Oh, and in case you’re wondering, yes, I’m a long-time yoga teacher – but no, I haven’t mastered the freehold handstand.

I’m not doing badly; I can kick up, and I’ve even started holding it away from the wall for a few brief seconds (head over to @spacewithin_ on Instagram and you’ll find a film I did in Lanzarote – against a lovely bright white wall!). But I’m still a way off my end goal, and there’s some room for improvement in my alignment. So I’ll be right there doing this challenge with you!

Where, when and how

The Space Within Handstand Challenge begins on Monday 16th July and ends on Friday 27th 2018. During that time, our Instagram posts will give you a new preparatory pose to add to your routine each day, so you can build up gradually and safely. It also means you’ll have a full practice sequence, which you can continue to use long after the challenge has ended! There’ll be some supporting material on our Facebook page, too, so make sure you’ve ‘liked’ the page before the challenge begins.

Follow @spacewithin_ on Instagram!

Come and join us @spacewithinyoga on Facebook!

What to expect

We’ll be working on everything from the finer details, such as how to use the breath and bandhas to create extra stability in the body, to all the major muscle groups, with strengthening exercises for the core, shoulders, arms and legs. We’ll be covering other important aspects of working towards handstands too, like wrist warm-ups, safe alignment, and how not to do a handstand.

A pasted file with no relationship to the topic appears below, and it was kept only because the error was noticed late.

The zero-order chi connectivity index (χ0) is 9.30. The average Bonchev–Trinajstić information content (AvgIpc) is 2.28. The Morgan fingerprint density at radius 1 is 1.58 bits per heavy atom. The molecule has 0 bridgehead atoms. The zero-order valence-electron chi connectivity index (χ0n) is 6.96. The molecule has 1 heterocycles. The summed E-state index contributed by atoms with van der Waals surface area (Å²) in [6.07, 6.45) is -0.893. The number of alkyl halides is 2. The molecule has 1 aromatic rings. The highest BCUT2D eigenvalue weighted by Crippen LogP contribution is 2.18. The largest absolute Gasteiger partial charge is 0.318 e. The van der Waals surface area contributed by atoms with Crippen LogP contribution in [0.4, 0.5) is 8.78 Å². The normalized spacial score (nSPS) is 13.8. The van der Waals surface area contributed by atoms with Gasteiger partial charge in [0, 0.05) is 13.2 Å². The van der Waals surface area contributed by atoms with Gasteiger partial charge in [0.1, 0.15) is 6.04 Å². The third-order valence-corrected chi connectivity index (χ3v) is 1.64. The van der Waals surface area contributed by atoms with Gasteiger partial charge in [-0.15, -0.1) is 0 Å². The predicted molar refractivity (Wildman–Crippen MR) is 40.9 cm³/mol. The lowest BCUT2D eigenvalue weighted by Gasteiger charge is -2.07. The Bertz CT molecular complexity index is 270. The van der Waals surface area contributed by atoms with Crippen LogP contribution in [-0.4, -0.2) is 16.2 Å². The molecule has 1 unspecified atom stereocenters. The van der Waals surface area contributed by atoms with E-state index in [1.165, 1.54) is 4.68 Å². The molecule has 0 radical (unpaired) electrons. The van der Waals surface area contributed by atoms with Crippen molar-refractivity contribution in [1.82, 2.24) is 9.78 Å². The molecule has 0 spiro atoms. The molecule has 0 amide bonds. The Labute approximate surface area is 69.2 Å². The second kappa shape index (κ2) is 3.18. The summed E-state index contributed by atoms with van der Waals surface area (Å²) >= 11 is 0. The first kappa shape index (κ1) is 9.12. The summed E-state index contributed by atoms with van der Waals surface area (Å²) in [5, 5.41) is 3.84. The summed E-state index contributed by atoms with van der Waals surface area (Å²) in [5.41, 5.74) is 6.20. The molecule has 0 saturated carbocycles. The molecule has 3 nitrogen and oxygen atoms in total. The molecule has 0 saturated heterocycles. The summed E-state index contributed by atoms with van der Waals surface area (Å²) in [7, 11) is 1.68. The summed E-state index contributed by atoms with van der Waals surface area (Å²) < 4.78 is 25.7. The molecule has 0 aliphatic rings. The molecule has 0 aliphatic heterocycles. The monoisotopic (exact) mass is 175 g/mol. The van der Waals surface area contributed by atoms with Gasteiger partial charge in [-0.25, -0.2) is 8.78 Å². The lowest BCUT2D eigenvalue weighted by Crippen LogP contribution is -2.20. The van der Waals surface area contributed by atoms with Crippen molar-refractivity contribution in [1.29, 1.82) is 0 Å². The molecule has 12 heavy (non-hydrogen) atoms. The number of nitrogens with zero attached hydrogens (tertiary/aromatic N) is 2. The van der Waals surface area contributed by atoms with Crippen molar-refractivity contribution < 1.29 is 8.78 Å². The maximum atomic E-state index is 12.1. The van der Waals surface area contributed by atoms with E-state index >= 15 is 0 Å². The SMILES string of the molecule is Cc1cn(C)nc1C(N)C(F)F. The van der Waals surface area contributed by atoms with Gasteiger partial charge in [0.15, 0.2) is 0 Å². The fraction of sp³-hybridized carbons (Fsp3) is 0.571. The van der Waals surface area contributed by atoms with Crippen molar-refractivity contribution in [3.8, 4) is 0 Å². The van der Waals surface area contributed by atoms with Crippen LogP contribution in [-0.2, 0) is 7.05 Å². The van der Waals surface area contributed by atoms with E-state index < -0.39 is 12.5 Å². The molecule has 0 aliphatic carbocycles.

Bonus tips & tricks!

We’ve contacted a few people whose handstand practice has really impressed us and asked them to share their tips and tricks as we progress through the challenge. This means that on certain days, you’ll get your daily Space Within exercise to add to your routine, and you’ll also be able to head over to our partners’ pages for more exercises of the same sort!

Handstand against door, for space within handstand challenge for all abilities

Come on in, make yourself at home!

Join the Space Within community!

Throughout the challenge, we’d love you to post your own photos and films, as you follow each stage of the challenge – mentioning @spacewithin_ (and any of our partners who’ve inspired you) and using the hashtag #spacewithinhandstandchallenge.

This will allow the Space Within community to encourage and support each other. Remember, this is a handstand challenge for ALL abilities, so don’t feel shy – and definitely don’t think you can only post something if you’re able to do a handstand. The whole point of this is that we learn and grow together.

Follow @spacewithin_ on Instagram!

Come and join us @spacewithinyoga on Facebook!

Good luck!